An American tech company worth $1.5 billion is threatening to move jobs out of the United States and into Canada because of U.S. President Donald Trump’s ban on guest worker visas.
In a bid to get Americans back to work quickly, Trump issued a presidential proclamation on June 22 to prevent some categories of foreign workers from entering the country.
Among those targeted by this presidential proclamation are skilled entering the United States on H-1B visas, specialized workers and managers being transferred within a company, and seasonal workers such as landscapers entering on H-2B visas.
Canada takes a completely different approach to highly-skilled workers, particularly in the tech sector.
Under its Global Talent Stream, Canada processes work permits within two weeks for highly-skilled workers and completely drops the work permit requirement for short-term, highly skilled work of 30 days or less.
During the COVID-19 pandemic, restrictions on international travel have, of course, lowered the number of new arrivals to Canada.
But 91,280 people still went through International Mobility Program, which includes the Global Talent Stream, in the first six months of this year, compared to 146,530 during the comparable period in 2019.
In the first three months of this year, 59,575 went through the International Mobility Program. That rate dropped to 32,335 in the second quarter of the year.
Even during the first six months of this year when the COVID-19 pandemic was raging throughout the world, 21,530 highly-skilled workers came to Canada under its International Mobility Program. That’s roughly 23.6 per cent of the total number of people who went through the program during the first half of this year.
Open Approach to Immigration
Canada’s open approach to immigration has Duolingo’s top exec thinking moving north of the U.S.-Canada border might the way to attract and retain top-quality employees for his booming company.
“I’m proud that (Duolingo), the most valuable start-up in (Pennsylvania), is seen as an inspiration for Pittsburgh,” tweeted Duolingo CEO and co-founder Luis von Ahn. “Unfortunately, if the U.S. policies against (extremely qualified) immigration continue, we’ll be forced to move jobs (and inspiration) to Toronto.”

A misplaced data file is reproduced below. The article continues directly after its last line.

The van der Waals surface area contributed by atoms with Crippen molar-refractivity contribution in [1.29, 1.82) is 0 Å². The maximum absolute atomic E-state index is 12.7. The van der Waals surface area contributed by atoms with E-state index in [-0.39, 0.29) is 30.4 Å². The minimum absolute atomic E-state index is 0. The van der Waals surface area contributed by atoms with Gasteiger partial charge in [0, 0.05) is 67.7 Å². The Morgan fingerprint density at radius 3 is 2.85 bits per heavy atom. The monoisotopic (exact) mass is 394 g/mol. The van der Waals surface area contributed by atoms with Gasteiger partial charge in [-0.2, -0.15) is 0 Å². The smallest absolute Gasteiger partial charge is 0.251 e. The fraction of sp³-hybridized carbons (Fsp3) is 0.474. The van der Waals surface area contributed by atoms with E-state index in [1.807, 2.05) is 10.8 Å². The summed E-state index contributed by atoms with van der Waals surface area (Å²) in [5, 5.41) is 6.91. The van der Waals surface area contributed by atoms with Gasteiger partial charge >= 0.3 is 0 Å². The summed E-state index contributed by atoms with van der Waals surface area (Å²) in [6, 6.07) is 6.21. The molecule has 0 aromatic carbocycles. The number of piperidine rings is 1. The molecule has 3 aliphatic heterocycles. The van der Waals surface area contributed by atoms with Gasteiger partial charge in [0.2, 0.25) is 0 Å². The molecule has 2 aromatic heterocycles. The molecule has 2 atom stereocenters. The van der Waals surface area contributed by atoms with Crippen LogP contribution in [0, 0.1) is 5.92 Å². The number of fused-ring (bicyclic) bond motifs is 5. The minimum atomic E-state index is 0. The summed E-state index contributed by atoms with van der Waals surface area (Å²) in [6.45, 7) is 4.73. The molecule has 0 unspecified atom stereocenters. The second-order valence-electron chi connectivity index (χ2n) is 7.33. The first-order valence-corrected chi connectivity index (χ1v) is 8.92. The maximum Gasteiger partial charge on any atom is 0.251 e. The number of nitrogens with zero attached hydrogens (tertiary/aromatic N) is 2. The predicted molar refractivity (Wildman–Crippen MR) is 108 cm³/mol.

Duolingo is the most popular language-learning platform and the most downloaded education app throughout the world. The company offers 91 courses across in 30 languages roughly 30 million monthly users through its app which is available for both iPhones and Android phones.
Von Ahn’s tweet on July 6 generated a flurry of activity online.
Many Canadians welcomed the prospect of the company co-founded by the Guatemalan immigrant moving jobs to Toronto.
“We here in Toronto would happily welcome you! Toronto is an incredibly linguistically-diverse city, with well over 100 languages used at home,” tweeted University of Toronto linguistics professor Nathan Sanders. “(Duolingo) would fit right in!”
‘Come to Canada’
Google Canada’s senior tech lead echoed those sentiments.
“Call us for support and advice anytime – but come to Canada,” wrote Steven Woods, the tech giant’s senior engineering director and site lead.
The relatively low cost of living in Pittsburgh has been a selling point for Duolingo in attracting workers from Silicon Valley. The company is not planning to leave the United States. It is only thinking of opening additional operations in Canada.
Ottawa’s Global Talent Stream helps companies make that kind of move by cutting down the processing time for a Canadian visa application from six months to just 10 business days.
A key element of the Global Talent Stream is that registered employers still need to commit to creating jobs for Canadians and transferring knowledge to Canadian workers, under a Labour Market Benefits Plan.